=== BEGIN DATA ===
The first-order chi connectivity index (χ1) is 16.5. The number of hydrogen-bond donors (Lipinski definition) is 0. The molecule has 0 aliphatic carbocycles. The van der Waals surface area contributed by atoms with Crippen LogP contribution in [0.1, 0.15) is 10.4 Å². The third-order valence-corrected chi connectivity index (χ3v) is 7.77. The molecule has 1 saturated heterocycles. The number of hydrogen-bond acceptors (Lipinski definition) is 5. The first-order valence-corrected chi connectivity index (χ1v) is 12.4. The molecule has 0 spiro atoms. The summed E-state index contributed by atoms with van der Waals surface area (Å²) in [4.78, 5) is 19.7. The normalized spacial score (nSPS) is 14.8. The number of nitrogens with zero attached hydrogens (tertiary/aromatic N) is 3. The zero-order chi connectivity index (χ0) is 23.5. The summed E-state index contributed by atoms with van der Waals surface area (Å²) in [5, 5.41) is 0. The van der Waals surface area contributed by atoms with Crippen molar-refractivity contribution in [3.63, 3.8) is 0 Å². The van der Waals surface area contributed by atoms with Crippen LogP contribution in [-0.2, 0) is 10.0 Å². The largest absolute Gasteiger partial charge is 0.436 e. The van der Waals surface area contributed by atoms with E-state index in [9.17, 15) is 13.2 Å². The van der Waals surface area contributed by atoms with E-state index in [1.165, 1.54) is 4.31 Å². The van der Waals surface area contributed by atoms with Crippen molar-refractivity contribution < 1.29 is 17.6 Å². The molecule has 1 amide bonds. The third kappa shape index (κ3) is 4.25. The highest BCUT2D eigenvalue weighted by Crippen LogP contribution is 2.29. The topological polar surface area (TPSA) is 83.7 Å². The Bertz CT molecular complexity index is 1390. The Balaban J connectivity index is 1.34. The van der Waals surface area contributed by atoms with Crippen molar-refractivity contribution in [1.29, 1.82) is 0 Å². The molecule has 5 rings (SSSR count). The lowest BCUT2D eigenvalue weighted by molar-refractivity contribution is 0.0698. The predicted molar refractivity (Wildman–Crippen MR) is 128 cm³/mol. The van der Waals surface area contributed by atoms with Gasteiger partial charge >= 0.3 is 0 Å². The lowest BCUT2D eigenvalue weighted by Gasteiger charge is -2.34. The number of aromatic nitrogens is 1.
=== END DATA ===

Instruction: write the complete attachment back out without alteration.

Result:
The first-order chi connectivity index (χ1) is 16.5. The number of hydrogen-bond donors (Lipinski definition) is 0. The molecule has 0 aliphatic carbocycles. The van der Waals surface area contributed by atoms with Crippen LogP contribution in [0.1, 0.15) is 10.4 Å². The third-order valence-corrected chi connectivity index (χ3v) is 7.77. The molecule has 1 saturated heterocycles. The number of hydrogen-bond acceptors (Lipinski definition) is 5. The first-order valence-corrected chi connectivity index (χ1v) is 12.4. The molecule has 0 spiro atoms. The summed E-state index contributed by atoms with van der Waals surface area (Å²) in [4.78, 5) is 19.7. The normalized spacial score (nSPS) is 14.8. The number of nitrogens with zero attached hydrogens (tertiary/aromatic N) is 3. The zero-order chi connectivity index (χ0) is 23.5. The summed E-state index contributed by atoms with van der Waals surface area (Å²) in [5, 5.41) is 0. The van der Waals surface area contributed by atoms with Crippen molar-refractivity contribution in [3.63, 3.8) is 0 Å². The van der Waals surface area contributed by atoms with Crippen LogP contribution in [-0.2, 0) is 10.0 Å². The largest absolute Gasteiger partial charge is 0.436 e. The van der Waals surface area contributed by atoms with E-state index in [9.17, 15) is 13.2 Å². The van der Waals surface area contributed by atoms with E-state index in [1.165, 1.54) is 4.31 Å². The van der Waals surface area contributed by atoms with Crippen molar-refractivity contribution < 1.29 is 17.6 Å². The molecule has 1 amide bonds. The third kappa shape index (κ3) is 4.25. The highest BCUT2D eigenvalue weighted by Crippen LogP contribution is 2.29. The topological polar surface area (TPSA) is 83.7 Å². The Bertz CT molecular complexity index is 1390. The Balaban J connectivity index is 1.34. The van der Waals surface area contributed by atoms with Crippen molar-refractivity contribution in [1.29, 1.82) is 0 Å². The molecule has 5 rings (SSSR count). The lowest BCUT2D eigenvalue weighted by molar-refractivity contribution is 0.0698. The predicted molar refractivity (Wildman–Crippen MR) is 128 cm³/mol. The van der Waals surface area contributed by atoms with Gasteiger partial charge >= 0.3 is 0 Å². The lowest BCUT2D eigenvalue weighted by Gasteiger charge is -2.34. The number of aromatic nitrogens is 1.